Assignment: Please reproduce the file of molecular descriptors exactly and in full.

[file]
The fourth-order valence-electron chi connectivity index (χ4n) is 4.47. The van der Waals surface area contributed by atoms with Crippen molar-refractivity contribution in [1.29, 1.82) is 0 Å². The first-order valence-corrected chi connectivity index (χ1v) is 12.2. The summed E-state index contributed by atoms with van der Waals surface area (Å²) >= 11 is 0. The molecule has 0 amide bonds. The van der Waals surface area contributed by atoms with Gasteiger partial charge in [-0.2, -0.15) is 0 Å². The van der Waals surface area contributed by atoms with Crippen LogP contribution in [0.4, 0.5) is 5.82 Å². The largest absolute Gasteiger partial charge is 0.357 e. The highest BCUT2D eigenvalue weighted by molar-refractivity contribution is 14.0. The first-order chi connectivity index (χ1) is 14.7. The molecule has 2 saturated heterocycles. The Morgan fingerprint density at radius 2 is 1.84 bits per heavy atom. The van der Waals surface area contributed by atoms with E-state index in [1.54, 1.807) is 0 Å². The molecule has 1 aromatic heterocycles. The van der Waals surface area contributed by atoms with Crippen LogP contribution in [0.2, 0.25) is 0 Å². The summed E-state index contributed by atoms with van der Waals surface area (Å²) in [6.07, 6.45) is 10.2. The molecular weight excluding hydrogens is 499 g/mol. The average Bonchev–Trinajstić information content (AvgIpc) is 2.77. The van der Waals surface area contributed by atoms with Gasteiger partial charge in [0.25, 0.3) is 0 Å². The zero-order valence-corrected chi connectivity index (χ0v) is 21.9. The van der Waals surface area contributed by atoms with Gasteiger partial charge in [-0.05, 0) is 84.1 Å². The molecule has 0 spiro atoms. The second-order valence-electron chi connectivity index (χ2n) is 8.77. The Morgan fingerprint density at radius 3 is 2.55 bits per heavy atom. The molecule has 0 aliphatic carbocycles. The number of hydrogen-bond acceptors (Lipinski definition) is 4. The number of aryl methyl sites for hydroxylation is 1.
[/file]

The fourth-order valence-electron chi connectivity index (χ4n) is 4.47. The van der Waals surface area contributed by atoms with Crippen molar-refractivity contribution in [1.29, 1.82) is 0 Å². The first-order valence-corrected chi connectivity index (χ1v) is 12.2. The summed E-state index contributed by atoms with van der Waals surface area (Å²) >= 11 is 0. The molecule has 0 amide bonds. The van der Waals surface area contributed by atoms with Gasteiger partial charge in [-0.2, -0.15) is 0 Å². The van der Waals surface area contributed by atoms with Crippen LogP contribution in [0.4, 0.5) is 5.82 Å². The largest absolute Gasteiger partial charge is 0.357 e. The highest BCUT2D eigenvalue weighted by molar-refractivity contribution is 14.0. The first-order chi connectivity index (χ1) is 14.7. The molecule has 2 saturated heterocycles. The Morgan fingerprint density at radius 2 is 1.84 bits per heavy atom. The van der Waals surface area contributed by atoms with E-state index in [1.54, 1.807) is 0 Å². The molecule has 1 aromatic heterocycles. The van der Waals surface area contributed by atoms with Crippen LogP contribution in [0.2, 0.25) is 0 Å². The summed E-state index contributed by atoms with van der Waals surface area (Å²) in [6.07, 6.45) is 10.2. The molecular weight excluding hydrogens is 499 g/mol. The average Bonchev–Trinajstić information content (AvgIpc) is 2.77. The van der Waals surface area contributed by atoms with Gasteiger partial charge in [0.25, 0.3) is 0 Å². The zero-order valence-corrected chi connectivity index (χ0v) is 21.9. The van der Waals surface area contributed by atoms with Gasteiger partial charge in [-0.05, 0) is 84.1 Å². The molecule has 0 spiro atoms. The second-order valence-electron chi connectivity index (χ2n) is 8.77. The Morgan fingerprint density at radius 3 is 2.55 bits per heavy atom. The molecule has 0 aliphatic carbocycles. The number of hydrogen-bond acceptors (Lipinski definition) is 4. The number of aryl methyl sites for hydroxylation is 1.